RAMALLAH, GAZA (Reuters) – Palestinian President Mahmoud Abbas on Saturday swore in a new government headed by a loyalist from his dominant Fatah party, a move rejected by his Islamist rival Hamas as a blow to unity efforts.
Palestinian President Mahmoud Abbas stands next to new Prime Minister Mohammad Shtayyeh and other members of the new government during a swearing in ceremony, in Ramallah in the Israeli-occupied West Bank April 13, 2019. REUTERS/Mohamad Torokman
Mohammed Shtayyeh, an economist and longtime Abbas adviser, will serve as prime minister of the West Bank-based Palestinian Authority (PA). Foreign Minister Riyad al-Maliki and Finance Minister Shukri Bishara will continue in their positions.
Shtayyeh was named Palestinian prime minister on March 10, replacing the independent university president Rami Al-Hamdallah. He will run the ministries of interior and religious affairs until new appointees are named for the two posts.
The rival Hamas group that runs Gaza called the move blow to unity efforts that faltered since the two groups signed a new reconciliation deal in Cairo in October 2017, but disputes over power-sharing had blocked the implementation of the agreement.
“This is a separatist government, it has no national legitimacy and it will reinforce the chances of severing the West Bank from Gaza,” said a statement issued by Hamas as the swearing ceremony in Ramallah, in the Israeli-occupied West Bank ended.
Two factions of Abbas’s Palestine Liberation Organization (PLO) refused to take part in Shtayyeh’s government.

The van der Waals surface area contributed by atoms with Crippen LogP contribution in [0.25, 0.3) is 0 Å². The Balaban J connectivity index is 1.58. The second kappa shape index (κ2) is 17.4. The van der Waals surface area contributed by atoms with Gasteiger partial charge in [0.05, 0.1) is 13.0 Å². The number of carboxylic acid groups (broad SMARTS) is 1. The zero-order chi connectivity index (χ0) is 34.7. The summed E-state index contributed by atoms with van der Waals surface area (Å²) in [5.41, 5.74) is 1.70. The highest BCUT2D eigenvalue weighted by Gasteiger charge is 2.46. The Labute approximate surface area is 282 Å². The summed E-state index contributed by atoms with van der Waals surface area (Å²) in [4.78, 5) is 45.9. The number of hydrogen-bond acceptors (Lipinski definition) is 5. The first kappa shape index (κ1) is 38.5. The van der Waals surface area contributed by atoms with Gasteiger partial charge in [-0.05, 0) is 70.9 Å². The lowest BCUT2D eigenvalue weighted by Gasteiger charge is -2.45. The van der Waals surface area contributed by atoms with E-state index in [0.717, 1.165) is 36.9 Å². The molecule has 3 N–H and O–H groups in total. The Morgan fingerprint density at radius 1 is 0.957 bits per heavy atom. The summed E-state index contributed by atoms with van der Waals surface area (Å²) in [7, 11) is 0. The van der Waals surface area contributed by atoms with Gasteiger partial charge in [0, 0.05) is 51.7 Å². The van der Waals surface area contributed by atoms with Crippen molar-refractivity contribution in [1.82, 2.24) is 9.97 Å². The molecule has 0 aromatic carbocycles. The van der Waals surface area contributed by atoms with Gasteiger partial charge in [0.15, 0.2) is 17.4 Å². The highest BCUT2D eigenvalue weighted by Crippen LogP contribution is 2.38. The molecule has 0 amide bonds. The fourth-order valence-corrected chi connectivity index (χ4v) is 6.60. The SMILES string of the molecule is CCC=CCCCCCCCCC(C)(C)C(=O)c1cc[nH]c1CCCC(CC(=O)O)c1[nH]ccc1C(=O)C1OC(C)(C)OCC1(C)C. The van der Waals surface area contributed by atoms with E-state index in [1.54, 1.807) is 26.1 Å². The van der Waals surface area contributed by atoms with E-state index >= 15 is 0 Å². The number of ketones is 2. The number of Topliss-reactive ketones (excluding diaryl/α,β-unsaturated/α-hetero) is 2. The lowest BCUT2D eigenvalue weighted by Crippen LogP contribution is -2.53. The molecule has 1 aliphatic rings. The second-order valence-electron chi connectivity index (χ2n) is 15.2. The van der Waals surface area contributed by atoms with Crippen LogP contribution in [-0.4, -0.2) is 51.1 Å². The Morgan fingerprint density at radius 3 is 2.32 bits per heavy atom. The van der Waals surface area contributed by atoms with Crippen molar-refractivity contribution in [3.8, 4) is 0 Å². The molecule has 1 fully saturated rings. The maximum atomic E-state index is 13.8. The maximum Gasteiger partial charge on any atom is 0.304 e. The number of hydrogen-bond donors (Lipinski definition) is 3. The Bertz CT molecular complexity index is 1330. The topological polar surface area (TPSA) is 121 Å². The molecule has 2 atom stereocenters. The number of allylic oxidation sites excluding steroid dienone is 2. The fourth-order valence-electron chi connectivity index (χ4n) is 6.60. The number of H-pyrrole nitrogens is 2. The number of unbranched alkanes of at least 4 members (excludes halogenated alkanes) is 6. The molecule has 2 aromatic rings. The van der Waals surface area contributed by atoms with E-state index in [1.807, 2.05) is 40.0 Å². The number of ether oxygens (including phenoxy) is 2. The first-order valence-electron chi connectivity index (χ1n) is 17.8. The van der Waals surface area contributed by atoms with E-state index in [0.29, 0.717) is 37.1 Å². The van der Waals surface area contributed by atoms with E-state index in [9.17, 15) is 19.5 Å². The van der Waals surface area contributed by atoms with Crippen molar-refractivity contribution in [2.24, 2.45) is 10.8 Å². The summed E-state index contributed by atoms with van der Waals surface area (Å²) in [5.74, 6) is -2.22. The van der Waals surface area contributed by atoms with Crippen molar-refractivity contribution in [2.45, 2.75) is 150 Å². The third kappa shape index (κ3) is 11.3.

Shtayyeh’s immediate challenge is to shore up the cash-strapped PA, which exercises limited self-rule under interim peace accords with Israel.
The PA has been squeezed by steep U.S. aid cuts, with the crisis exacerbated by a dispute with Israel over the withholding of some 5 percent of the monthly tax revenues it transfers to the Authority.
Israel said the sum it is holding back matches money used by the PA to pay stipends to families of militants in Israeli jails. The PA has refused to accept any tax transfers until those funds are restored. It scaled back wages paid to civil servants in February and March to weather the crisis.
Moreover, Israeli Prime Minister Benjamin Netanyahu, who is heading toward a fifth term in office after an election on April 9, said he would annex Israeli settlements in the West Bank if he is re-elected.
If implemented, the move would be a grave a blow to Palestinian aspirations of a two-state solution based on the 1967 borders. The peace process has all but collapsed and Israel has expanded its settlements in East Jerusalem and the West bank despite international objections.
Palestinian leaders said Israel was being empowered by U.S. President Donald Trump to “violate national and human rights of the people of Palestine”.
Nickolay Maldenov, the U.N. special Middle East peace envoy welcomed the announcement of a new government and promised to cooperate with it.
“The United Nations remains fully committed to working with the Palestinian leadership and people in ending the occupation and advancing their legitimate national aspirations for statehood based on UN resolutions,” said Mladenov said.
Mahmoud El-Aloul, the second in command in Abbas’s Fatah movement, acknowledged the challenges facing Shtayyeh’s government including the deal Trump is expected to announce in coming months or weeks.
“We will be steadfast against these challenges and we will defy them,” Aloul told Reuters after the ceremony.
Shtayyeh, a former government minister, has been part of a number of Palestinian negotiating teams in the United States-brokered talks with Israel.
Reporting by Ali Sawafta and Nidal al-Mughrabi; Editing by Angus MacSwan